By Variety: www.variety.com
Before going any further, how did you expect "Mad Men" to end? A revenge killing by an ex-girlfriend? A quiet heart attack at 80? A flash-forward neatly wrapping up where every character landed? Sally Draper on a therapist's couch, explaining her screwed-up childhood?
There are no right answers, perhaps. But based on the way series creator Matthew Weiner approached the show – and especially the meandering, detour-heavy nature of the half-dozen episodes leading up to this – there were clearly wrong ones, starting with those who hungered for definitive closure. After all, Weiner not only cut his professional teeth on "The Sopranos" but has also expressed his unreserved admiration for its ending, one of the more debated finales of the modern age.
As a complicating factor, as great as this series has been, it hasn't been at its creative peak the past couple of seasons. "Mad Men" was never bad, but it did at times appear flummoxed by its gradual advance through the 1960s and away from its Eisenhower-era beginnings. Some have grumbled about Don's marriage to former secretary Megan (Jessica Pare) as having undercut the story, but it was really more about struggling to reflect the increasingly groovy world in which the program existed.
As the sideburns got longer, in other words, the quality diminished accordingly. Whatever the cause, it's hard to think of many moments in recent seasons that rival a favorite from the early going, when the Kodak carousel was pitched to the client as having the attributes of a time machine.
Written and directed by Weiner, the finale (and SPOILER ALERT if you haven't watched) was characterized by a lack of urgency that has been emblematic of the show's brand of storytelling, but especially true since its return in April. So while the hour mixed in some wonderfully graceful notes and tied up a few loose ends, others were left dangling, starting with the cryptic question of whether meditation and peace with the universe birthed that famous "I'd Like to Teach the World to Sing" Coca-Cola campaign.
Indeed, the decision by Don Draper (Jon Hamm, splendid throughout the run, but even more impressive in the finale) to drop out of life – abandoning his coworkers, toiling under the oppressive stewardship of McCann-Erickson – added a degree of difficulty dramatically speaking to the entire episode. That was because all of Don's scenes with other key characters – from his dying ex-wife Betty (January Jones), to his daughter (Kiernan Shipka) to longtime colleague Peggy (Elisabeth Moss) – took place over the phone.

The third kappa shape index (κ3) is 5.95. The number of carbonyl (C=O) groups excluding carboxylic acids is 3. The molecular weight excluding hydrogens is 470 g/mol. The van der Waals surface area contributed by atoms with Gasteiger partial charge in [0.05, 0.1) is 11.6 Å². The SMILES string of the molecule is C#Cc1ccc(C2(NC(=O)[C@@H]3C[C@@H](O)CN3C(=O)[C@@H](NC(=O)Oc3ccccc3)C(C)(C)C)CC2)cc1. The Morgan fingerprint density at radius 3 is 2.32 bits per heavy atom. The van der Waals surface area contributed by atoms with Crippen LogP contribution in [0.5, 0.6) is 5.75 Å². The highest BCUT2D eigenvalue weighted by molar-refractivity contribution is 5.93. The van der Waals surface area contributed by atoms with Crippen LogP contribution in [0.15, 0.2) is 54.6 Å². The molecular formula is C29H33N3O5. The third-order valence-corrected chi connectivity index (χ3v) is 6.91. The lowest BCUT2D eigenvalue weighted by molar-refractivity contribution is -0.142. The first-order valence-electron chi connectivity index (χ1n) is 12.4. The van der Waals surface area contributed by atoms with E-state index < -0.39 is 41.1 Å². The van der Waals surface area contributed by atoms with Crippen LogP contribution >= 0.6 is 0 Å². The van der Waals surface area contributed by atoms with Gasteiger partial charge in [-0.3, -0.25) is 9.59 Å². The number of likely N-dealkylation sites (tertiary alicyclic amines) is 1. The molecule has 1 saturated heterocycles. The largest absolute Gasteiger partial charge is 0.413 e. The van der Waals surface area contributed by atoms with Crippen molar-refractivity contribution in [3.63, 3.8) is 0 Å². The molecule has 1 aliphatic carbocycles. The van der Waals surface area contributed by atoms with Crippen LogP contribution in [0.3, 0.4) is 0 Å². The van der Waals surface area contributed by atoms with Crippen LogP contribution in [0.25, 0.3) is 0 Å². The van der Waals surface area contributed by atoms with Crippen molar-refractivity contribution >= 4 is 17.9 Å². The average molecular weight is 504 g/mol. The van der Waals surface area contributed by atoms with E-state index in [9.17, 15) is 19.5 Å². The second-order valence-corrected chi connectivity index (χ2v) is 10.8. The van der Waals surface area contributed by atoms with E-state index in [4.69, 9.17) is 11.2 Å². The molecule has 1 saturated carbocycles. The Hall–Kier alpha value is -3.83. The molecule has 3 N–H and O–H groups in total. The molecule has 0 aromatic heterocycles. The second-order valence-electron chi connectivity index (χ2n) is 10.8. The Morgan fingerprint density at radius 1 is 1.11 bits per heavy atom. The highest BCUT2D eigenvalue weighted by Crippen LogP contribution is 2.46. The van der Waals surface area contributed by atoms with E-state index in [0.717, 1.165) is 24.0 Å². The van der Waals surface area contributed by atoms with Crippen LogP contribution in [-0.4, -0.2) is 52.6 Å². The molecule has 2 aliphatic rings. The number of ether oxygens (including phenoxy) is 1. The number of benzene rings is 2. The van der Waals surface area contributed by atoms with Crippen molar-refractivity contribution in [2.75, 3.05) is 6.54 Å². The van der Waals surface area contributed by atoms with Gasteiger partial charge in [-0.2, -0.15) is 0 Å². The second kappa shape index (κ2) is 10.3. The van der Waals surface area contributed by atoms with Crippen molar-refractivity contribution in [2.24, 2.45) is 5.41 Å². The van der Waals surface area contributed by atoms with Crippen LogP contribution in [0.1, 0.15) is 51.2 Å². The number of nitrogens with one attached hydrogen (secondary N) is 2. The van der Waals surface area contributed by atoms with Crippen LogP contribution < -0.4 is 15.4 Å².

To their credit, the actors got the most out of those exchanges, and when Betty dryly said in regard to Don not taking custody of his children, "This way you see them exactly as much as you do now," it had the impact of a punch to the stomach. Still, Don's whole sojourn to California and the commune, while building toward the payoff ad, felt as frustrating during the episode as much of what has recently preceded it.
Weiner compensated for that, or at least seemed to be trying to, by introducing some fairly major developments in regard to supporting characters. Of those, the most crowd pleasing, potentially, involved hooking up Peggy with Stan (Jay R. Ferguson), which had a certain charm to it but also felt forced and, despite the long nature of their professional collaboration, rushed.
There were other big flourishes, such as Roger (John Slattery) marrying Megan's mother (Julia Ormond), or Joan (Christina Hendricks) ultimately choosing career over romance. That said, a contingent of the audience doubtless came to this primarily wanting to feel as if they had seen Don's entire journey, and on that score, the final shot risks being as divisive as Tony and his family sitting in that diner.
Then again, as stated in the frenzied run-up to the finish line, "Mad Men" didn't really lend itself to a knock-your-socks-off conclusion. And given the reams of scholarly analysis the program has already generated — a cultural footprint that went well beyond its ratings — leaving something to the imagination has an element of poetry to it, even if it reads like a haiku.
AMC has promoted this last season as "The End of an Era," a slogan fraught with meaning, inasmuch as the show helped transform the network, thus paving the way for "Breaking Bad" (a more fully realized and consistently executed series), "The Walking Dead" and the other prestige dramas that followed it. The phrase, however, also evokes the transition from the '50s into the Kennedy years, Vietnam and the cultural upheaval that went with it.
Indeed, Don and Betty owe much to the Kennedys: a beautiful couple whose outward image masked infidelity and pain. And Weiner's creation has always derived power from re-litigating the impact of those years through the prism of where we are now. That's a lot of baggage to hoist around.
Taking all that into account, the finale wasn't bad, but like much surrounding "Mad Men" these last few seasons, it felt – in a somewhat exasperating manner – like less than it might have been. Then again, we'll always have Camelot.
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